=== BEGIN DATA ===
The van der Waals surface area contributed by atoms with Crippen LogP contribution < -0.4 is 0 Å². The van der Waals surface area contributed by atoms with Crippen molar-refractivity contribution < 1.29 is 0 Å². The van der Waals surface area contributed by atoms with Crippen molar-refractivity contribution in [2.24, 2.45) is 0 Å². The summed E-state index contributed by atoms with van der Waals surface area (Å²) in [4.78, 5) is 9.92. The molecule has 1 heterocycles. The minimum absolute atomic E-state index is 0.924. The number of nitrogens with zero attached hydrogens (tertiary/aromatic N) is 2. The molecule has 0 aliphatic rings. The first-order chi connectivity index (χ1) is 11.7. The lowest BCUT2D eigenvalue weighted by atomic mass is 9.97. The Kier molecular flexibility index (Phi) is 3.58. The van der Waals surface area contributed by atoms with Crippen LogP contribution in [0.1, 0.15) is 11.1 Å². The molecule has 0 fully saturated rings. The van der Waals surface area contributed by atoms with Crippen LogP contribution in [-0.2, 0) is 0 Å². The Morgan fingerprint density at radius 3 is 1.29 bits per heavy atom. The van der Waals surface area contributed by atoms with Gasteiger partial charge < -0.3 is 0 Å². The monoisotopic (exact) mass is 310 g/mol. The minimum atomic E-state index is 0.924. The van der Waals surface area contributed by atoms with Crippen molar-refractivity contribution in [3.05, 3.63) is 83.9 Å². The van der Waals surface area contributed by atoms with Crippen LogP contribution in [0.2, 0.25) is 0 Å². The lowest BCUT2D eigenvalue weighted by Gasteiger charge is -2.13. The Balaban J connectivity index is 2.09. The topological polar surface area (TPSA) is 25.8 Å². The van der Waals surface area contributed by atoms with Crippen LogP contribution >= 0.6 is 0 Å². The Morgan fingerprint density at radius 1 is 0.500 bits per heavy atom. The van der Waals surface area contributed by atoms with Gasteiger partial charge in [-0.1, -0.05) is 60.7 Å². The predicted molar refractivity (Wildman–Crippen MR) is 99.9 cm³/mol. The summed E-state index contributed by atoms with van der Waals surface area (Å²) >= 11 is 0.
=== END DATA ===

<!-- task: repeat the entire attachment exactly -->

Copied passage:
The van der Waals surface area contributed by atoms with Crippen LogP contribution < -0.4 is 0 Å². The van der Waals surface area contributed by atoms with Crippen molar-refractivity contribution < 1.29 is 0 Å². The van der Waals surface area contributed by atoms with Crippen molar-refractivity contribution in [2.24, 2.45) is 0 Å². The summed E-state index contributed by atoms with van der Waals surface area (Å²) in [4.78, 5) is 9.92. The molecule has 1 heterocycles. The minimum absolute atomic E-state index is 0.924. The number of nitrogens with zero attached hydrogens (tertiary/aromatic N) is 2. The molecule has 0 aliphatic rings. The first-order chi connectivity index (χ1) is 11.7. The lowest BCUT2D eigenvalue weighted by atomic mass is 9.97. The Kier molecular flexibility index (Phi) is 3.58. The van der Waals surface area contributed by atoms with Crippen LogP contribution in [0.1, 0.15) is 11.1 Å². The molecule has 0 fully saturated rings. The van der Waals surface area contributed by atoms with Crippen LogP contribution in [-0.2, 0) is 0 Å². The Morgan fingerprint density at radius 3 is 1.29 bits per heavy atom. The van der Waals surface area contributed by atoms with Gasteiger partial charge < -0.3 is 0 Å². The monoisotopic (exact) mass is 310 g/mol. The minimum atomic E-state index is 0.924. The van der Waals surface area contributed by atoms with Crippen molar-refractivity contribution in [3.05, 3.63) is 83.9 Å². The van der Waals surface area contributed by atoms with Crippen LogP contribution in [0.2, 0.25) is 0 Å². The lowest BCUT2D eigenvalue weighted by Gasteiger charge is -2.13. The Balaban J connectivity index is 2.09. The topological polar surface area (TPSA) is 25.8 Å². The van der Waals surface area contributed by atoms with Crippen LogP contribution >= 0.6 is 0 Å². The Morgan fingerprint density at radius 1 is 0.500 bits per heavy atom. The van der Waals surface area contributed by atoms with Gasteiger partial charge in [-0.1, -0.05) is 60.7 Å². The predicted molar refractivity (Wildman–Crippen MR) is 99.9 cm³/mol. The summed E-state index contributed by atoms with van der Waals surface area (Å²) >= 11 is 0.